Published in the Valley Vantage on December 2, 2021
This year I’ve been updating our community on my ongoing efforts to expand housing and shelter opportunities, and I’ve been helping lead our city to adopt humane, constitutional laws that allow for encampment restrictions along certain critical corridors. Progress has been intensely slow, but over the past year we’ve created more transitional housing opportunities than people on our CD3 streets (according to the last LAHSA Homeless Count in 2020) and this week our “41.18” ‘no encampment zones’ took effect at three key locations. The underpasses at Corbin and De Soto as well as the area surrounding Winnetka Park are now officially off-limits to encampments. The other 23 locations approved for 41.18 designation will follow shortly.
First and foremost, we have led with services and available housing, consistent with the law and my sincere belief that while everyone deserves a roof over their head, that does not mean they are entitled to occupy anywhere along the public right of way. We have talked with people at these locations over the course of the year and have been offering shelter to people at the 101 freeway locations repeatedly since our first ‘cabin community’ opened in June.
On December 1st, we became the first district in LA to officially have some ‘no encampment zones’ in effect— specifically two underpasses along the 101 freeway (where we housed 70 people in fall 2020 working with federal Judge David O. Carter) and one at Winnetka Park. While there are many other locations that community members have proposed for encampment prohibition, we must move deliberately, thoughtfully, and constitutionally so these new rules can both withstand legal scrutiny by the Courts and be implemented fairly, humanely and in a manner that is beyond reproach.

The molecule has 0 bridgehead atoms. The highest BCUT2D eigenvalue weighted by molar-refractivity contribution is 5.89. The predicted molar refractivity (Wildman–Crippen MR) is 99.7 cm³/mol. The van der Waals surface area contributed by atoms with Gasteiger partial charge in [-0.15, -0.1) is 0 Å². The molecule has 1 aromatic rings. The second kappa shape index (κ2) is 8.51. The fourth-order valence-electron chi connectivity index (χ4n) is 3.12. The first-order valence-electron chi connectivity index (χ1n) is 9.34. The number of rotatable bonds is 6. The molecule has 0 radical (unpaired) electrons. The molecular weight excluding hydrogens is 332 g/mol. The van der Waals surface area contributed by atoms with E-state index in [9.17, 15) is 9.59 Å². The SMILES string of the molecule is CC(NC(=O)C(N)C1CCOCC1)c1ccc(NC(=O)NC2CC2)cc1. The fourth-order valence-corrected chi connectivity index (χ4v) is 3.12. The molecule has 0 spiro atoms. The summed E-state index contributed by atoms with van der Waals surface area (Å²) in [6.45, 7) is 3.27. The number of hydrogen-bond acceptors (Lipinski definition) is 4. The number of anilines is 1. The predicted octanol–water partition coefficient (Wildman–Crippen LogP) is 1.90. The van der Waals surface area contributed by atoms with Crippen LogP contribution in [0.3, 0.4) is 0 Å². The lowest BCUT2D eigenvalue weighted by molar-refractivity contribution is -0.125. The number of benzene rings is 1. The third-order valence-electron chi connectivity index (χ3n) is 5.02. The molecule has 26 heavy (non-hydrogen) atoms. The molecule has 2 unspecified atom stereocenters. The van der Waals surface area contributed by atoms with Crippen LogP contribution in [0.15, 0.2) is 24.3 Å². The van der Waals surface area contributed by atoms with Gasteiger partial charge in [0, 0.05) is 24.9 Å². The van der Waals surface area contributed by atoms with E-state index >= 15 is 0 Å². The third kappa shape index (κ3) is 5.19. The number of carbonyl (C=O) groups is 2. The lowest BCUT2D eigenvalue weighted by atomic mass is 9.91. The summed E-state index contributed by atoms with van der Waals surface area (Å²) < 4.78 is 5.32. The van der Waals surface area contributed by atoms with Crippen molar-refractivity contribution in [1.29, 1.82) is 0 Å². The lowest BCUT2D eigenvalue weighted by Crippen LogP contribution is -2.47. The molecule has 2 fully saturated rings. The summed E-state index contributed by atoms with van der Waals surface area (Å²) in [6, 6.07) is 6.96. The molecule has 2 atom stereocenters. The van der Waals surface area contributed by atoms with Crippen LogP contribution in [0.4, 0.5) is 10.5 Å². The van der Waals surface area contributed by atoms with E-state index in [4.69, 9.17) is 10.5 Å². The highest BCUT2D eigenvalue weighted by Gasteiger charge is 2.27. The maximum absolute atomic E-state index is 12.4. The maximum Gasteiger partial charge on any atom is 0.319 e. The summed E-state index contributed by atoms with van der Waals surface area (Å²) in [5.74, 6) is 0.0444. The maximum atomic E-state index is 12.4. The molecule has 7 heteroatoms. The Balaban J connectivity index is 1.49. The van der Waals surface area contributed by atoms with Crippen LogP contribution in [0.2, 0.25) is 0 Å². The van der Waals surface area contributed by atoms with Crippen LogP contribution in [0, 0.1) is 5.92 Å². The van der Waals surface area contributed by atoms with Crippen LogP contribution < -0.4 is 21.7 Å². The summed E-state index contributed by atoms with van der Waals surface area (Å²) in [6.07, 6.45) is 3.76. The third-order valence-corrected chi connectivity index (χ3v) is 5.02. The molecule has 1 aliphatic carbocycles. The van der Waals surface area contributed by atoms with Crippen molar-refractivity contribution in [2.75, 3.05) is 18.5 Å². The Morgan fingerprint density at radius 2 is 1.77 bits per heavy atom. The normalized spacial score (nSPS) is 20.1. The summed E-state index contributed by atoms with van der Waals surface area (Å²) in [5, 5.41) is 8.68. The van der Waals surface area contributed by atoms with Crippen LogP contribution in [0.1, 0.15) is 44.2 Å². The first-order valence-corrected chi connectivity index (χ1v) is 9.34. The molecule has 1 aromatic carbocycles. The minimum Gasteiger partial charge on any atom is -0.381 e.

Our goal is to move people indoors and onto a path toward permanent housing, targeting our outreach teams at these specific locations so they can better connect with each person. This focus is key as we want people to really hear us, trust us, and understand both how life changing our housing opportunities can be and how serious we are about keeping certain critical corridors free of encampments.
Legitimate shelter/housing opportunities or services have been offered multiple times to those in the no encampment zones. The non-profits I have engaged to do additional outreach and LAHSA have documented and confirmed this.
The time for the public to regain some control over our public right of way is now, it has been hard fought, and it is long overdue. While the permanent signs have not yet gone up, my team and I have installed temporary signs for the past several weeks to ensure that proper notice has been issued.
It’s important to note that not all the CD3 restricted sites took effect on the 1st. We plan to steadily add signage every two weeks to other locations to keep pace with the intense outreach efforts that are ongoing.
So what should constituents expect to see over the coming months?
Fewer unhoused people on our streets, gradually. The 41.18 law can only apply to very specific areas like underpasses, outside homeless interventions, or schools, and it only applies to a limited number of those areas that have been specifically designated by the entire City Council via resolution.
Together with incredible local nonprofits like About My Father’s Business and SHARE!, as well as our partners at LAHSA, LA Family Housing and Hope of the Valley, we are continuing to build trust and offer housing to those living in all of the 26 designated ‘no encampment zones’ in CD3. Most of these locations are already uninhabited, and we’re within reach of housing everyone living at these spots before the restrictions are enforced.
We are doing outreach with minimal presence of law enforcement. Even though these areas are becoming off limits, we may occasionally see people there, and outreach teams will be swiftly dispatched to connect with them. While continuing to lead with services and housing first, if people refuse a lawful order to move away from a ‘no encampment zone’, police enforcement may be needed. We need to be compassionate while insisting on compliance with rules and regulations.
41.18 will not end homelessness, nor is it the solution for homelessness. It is designed to keep critical corridors clear of encampments and allow for safe passage through these public rights of way. When 41.18 restrictions are paired with new housing opportunities like we have in CD3, progress will happen. From buying hotels with Project Homekey, Cabin Communities, Bridge Housing, Safe Parking and our latest partnership with SHARE! offering shared housing, we have many types of transitional housing in the West Valley. Hundreds of Permanent Supportive Housing (PSH) units that I successfully fought for are built or under construction right now and will open over time.
If you have any questions, always feel free to reach out to me or my staff by calling 818.774.4330 or by sending us an email at [email protected].
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